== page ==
Store with a secret
BY TAMARA WIEDER
From the outside, it looks like nothing more than a basic Asian grocery store, with a couple of small, window-front tables where you might expect to enjoy a beverage or snack.
Inside, though, it’s a whole other story. Dok Bua is actually a charming little Thai restaurant tucked inside an Asian market. As you eat, you’re surrounded by rows of exotic and colorful cans, boxes, and bags. And the bright, plant-filled room is a comfortable spot for feasting on some fine Thai cuisine. The Poa-Pia-Tod ($3.95), a plate of vegetarian spring rolls filled with cabbage, carrot, and glass noodles, is a tasty way to start a meal, followed by Gang-Pug ($7.95), a large bowl filled with panag or green curry and assorted vegetables (for protein, ask them to throw some tofu into the mix). My carnivore companion recommends starting off with the Sa-Tay ($5.95), a generous portion of grilled sliced pork or chicken served with peanut sauce, and following up with Kai-Pad-Khing ($5.95): chicken with ginger, onion, and scallion, served with a heaping mound of jasmine rice. For an exceptional deal, order the dinner special between 5 and 11 p.m. and choose from one of 10 entrées served with jasmine rice, Tom Yum soup, two vegetarian egg rolls, and two chicken wings — all for $7.95.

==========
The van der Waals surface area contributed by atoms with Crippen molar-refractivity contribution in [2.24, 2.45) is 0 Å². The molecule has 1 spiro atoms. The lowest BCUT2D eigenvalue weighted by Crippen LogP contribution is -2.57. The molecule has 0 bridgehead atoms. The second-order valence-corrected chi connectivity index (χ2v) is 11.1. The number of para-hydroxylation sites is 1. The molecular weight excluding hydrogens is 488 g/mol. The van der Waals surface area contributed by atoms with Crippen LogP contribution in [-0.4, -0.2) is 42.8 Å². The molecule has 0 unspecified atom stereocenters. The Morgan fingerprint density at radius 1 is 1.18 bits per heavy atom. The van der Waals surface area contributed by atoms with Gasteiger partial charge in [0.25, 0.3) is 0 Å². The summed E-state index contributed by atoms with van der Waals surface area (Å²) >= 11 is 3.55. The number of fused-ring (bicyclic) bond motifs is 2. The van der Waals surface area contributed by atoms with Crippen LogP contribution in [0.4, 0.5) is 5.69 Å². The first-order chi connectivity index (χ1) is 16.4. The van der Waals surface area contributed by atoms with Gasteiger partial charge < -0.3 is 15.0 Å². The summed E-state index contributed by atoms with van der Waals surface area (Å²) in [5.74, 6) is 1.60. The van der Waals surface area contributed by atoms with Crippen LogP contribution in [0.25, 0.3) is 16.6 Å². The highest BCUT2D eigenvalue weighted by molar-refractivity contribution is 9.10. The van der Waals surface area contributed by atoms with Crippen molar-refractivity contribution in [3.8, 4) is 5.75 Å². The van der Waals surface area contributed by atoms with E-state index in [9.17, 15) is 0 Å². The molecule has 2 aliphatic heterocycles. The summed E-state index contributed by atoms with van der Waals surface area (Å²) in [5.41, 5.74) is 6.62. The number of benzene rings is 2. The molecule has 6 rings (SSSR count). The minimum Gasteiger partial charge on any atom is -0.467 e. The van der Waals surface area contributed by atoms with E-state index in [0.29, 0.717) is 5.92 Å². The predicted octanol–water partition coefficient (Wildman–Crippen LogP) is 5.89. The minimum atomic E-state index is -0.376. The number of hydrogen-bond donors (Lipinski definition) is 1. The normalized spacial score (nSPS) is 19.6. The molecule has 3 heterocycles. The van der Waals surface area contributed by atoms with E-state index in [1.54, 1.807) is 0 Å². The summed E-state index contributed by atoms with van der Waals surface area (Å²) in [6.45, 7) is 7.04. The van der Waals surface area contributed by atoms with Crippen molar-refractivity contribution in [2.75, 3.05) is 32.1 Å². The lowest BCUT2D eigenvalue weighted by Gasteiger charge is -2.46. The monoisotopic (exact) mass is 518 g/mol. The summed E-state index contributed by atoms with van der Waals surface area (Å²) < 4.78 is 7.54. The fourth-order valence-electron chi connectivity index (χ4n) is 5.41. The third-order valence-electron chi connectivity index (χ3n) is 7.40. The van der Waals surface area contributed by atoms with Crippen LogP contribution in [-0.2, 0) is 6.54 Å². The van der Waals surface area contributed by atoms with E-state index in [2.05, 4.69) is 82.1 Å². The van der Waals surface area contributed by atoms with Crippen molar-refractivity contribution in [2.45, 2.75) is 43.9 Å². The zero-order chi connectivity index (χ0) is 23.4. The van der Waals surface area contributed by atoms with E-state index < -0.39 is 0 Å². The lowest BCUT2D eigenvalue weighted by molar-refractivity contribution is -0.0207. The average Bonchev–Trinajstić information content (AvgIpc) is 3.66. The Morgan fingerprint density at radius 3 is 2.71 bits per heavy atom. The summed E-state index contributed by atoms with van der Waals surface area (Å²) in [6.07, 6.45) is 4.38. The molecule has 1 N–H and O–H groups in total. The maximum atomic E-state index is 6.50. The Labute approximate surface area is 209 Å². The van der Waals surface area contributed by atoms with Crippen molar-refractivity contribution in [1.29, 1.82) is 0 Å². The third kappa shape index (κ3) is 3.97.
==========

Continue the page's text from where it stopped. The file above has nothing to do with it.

Dok Bua also offers salads, including Yum-Pla-Muk ($6.95) — squid mixed with onion, basil, and chili paste in a spicy lime sauce — and noodles, like Pad-Ki-Mow ($5.95) — chicken or beef stir-fried with broad rice noodles, basil, tomato, onion, pepper, chili paste, and egg. Of course you can also order Thai standards like Pad Thai ($5.95), Thai Fried Rice ($5.95), and assorted curries ($7.95–$8.25). For dessert, have a bowl of Thai ice cream ($2.50) or just help yourself to the free Chinese tea that’s set out with mismatched little china cups for diners and shoppers.
If you’re still hungry, or want to try your hand at this kind of cooking at home, spend some time browsing the aisles after you’ve eaten. You can leave with a package of sweetened guava with chili ($2.25), crispy taro chips ($3.50), or sweet tamarind ($5.50). You can also pick up an Asian magazine or any of a dozen kinds of noodles. And if you’re just in need of basic groceries, Dok Bua sells those, too, and even offers pints of Ben & Jerry’s, in case Thai ice cream isn’t your fancy.
Dok Bua, located at 411 Harvard Street, in Brookline, is open daily from 11 a.m. to midnight. Call (617) 277-7087.Issue Date: December 13-20, 2001
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